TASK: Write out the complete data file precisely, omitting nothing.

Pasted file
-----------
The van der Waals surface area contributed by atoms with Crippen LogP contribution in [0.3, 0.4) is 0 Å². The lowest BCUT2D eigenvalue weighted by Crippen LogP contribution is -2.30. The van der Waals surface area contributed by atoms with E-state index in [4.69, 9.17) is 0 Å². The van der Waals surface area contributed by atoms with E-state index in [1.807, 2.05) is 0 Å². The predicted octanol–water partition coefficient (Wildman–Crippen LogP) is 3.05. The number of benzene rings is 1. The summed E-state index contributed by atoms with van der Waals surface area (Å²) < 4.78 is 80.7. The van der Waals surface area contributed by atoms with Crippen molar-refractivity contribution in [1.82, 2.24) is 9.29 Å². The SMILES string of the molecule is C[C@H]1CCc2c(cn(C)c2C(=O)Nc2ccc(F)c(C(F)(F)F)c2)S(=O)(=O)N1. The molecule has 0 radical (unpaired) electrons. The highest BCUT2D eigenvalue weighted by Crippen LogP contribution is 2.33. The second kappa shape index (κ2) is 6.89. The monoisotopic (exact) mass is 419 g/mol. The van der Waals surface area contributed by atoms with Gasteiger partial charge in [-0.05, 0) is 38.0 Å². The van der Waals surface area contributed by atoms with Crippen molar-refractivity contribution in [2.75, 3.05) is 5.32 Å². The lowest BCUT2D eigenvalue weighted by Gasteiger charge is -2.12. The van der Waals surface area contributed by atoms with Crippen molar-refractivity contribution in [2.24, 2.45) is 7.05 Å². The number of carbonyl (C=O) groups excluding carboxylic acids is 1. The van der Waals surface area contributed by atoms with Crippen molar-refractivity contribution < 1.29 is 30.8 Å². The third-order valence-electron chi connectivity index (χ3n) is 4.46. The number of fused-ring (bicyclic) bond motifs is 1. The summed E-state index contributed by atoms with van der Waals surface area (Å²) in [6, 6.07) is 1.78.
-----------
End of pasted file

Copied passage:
The van der Waals surface area contributed by atoms with Crippen LogP contribution in [0.3, 0.4) is 0 Å². The lowest BCUT2D eigenvalue weighted by Crippen LogP contribution is -2.30. The van der Waals surface area contributed by atoms with E-state index in [4.69, 9.17) is 0 Å². The van der Waals surface area contributed by atoms with E-state index in [1.807, 2.05) is 0 Å². The predicted octanol–water partition coefficient (Wildman–Crippen LogP) is 3.05. The number of benzene rings is 1. The summed E-state index contributed by atoms with van der Waals surface area (Å²) < 4.78 is 80.7. The van der Waals surface area contributed by atoms with Crippen molar-refractivity contribution in [1.82, 2.24) is 9.29 Å². The SMILES string of the molecule is C[C@H]1CCc2c(cn(C)c2C(=O)Nc2ccc(F)c(C(F)(F)F)c2)S(=O)(=O)N1. The molecule has 0 radical (unpaired) electrons. The highest BCUT2D eigenvalue weighted by Crippen LogP contribution is 2.33. The second kappa shape index (κ2) is 6.89. The monoisotopic (exact) mass is 419 g/mol. The van der Waals surface area contributed by atoms with Gasteiger partial charge in [-0.05, 0) is 38.0 Å². The van der Waals surface area contributed by atoms with Crippen molar-refractivity contribution in [2.75, 3.05) is 5.32 Å². The lowest BCUT2D eigenvalue weighted by Gasteiger charge is -2.12. The van der Waals surface area contributed by atoms with Crippen molar-refractivity contribution in [2.24, 2.45) is 7.05 Å². The number of carbonyl (C=O) groups excluding carboxylic acids is 1. The van der Waals surface area contributed by atoms with Crippen molar-refractivity contribution < 1.29 is 30.8 Å². The third-order valence-electron chi connectivity index (χ3n) is 4.46. The number of fused-ring (bicyclic) bond motifs is 1. The summed E-state index contributed by atoms with van der Waals surface area (Å²) in [6, 6.07) is 1.78.